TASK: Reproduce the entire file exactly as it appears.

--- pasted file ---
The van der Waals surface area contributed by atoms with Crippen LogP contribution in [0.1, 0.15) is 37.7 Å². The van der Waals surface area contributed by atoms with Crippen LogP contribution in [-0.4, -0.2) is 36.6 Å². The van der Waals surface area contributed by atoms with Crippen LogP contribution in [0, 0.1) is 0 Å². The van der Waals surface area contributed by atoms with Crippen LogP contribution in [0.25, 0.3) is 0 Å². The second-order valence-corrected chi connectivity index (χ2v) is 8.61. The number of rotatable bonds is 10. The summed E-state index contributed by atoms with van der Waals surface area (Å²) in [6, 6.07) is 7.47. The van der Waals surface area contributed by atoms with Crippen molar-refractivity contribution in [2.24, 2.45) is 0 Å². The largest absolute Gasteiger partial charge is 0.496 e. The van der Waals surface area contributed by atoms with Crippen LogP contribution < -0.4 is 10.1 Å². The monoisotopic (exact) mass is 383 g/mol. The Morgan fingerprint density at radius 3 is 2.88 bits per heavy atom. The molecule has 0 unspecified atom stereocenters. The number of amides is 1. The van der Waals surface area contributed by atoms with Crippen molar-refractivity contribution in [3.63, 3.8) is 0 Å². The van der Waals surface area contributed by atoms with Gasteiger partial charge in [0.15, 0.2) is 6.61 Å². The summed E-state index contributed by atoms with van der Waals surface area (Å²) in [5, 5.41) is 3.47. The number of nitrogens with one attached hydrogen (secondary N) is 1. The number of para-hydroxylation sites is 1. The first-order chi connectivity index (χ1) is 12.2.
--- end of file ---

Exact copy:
The van der Waals surface area contributed by atoms with Crippen LogP contribution in [0.1, 0.15) is 37.7 Å². The van der Waals surface area contributed by atoms with Crippen LogP contribution in [-0.4, -0.2) is 36.6 Å². The van der Waals surface area contributed by atoms with Crippen LogP contribution in [0, 0.1) is 0 Å². The van der Waals surface area contributed by atoms with Crippen LogP contribution in [0.25, 0.3) is 0 Å². The second-order valence-corrected chi connectivity index (χ2v) is 8.61. The number of rotatable bonds is 10. The summed E-state index contributed by atoms with van der Waals surface area (Å²) in [6, 6.07) is 7.47. The van der Waals surface area contributed by atoms with Crippen molar-refractivity contribution in [2.24, 2.45) is 0 Å². The largest absolute Gasteiger partial charge is 0.496 e. The van der Waals surface area contributed by atoms with Crippen LogP contribution < -0.4 is 10.1 Å². The monoisotopic (exact) mass is 383 g/mol. The Morgan fingerprint density at radius 3 is 2.88 bits per heavy atom. The molecule has 0 unspecified atom stereocenters. The number of amides is 1. The van der Waals surface area contributed by atoms with Crippen molar-refractivity contribution in [3.63, 3.8) is 0 Å². The van der Waals surface area contributed by atoms with Gasteiger partial charge in [0.15, 0.2) is 6.61 Å². The summed E-state index contributed by atoms with van der Waals surface area (Å²) in [5, 5.41) is 3.47. The number of nitrogens with one attached hydrogen (secondary N) is 1. The number of para-hydroxylation sites is 1. The first-order chi connectivity index (χ1) is 12.2.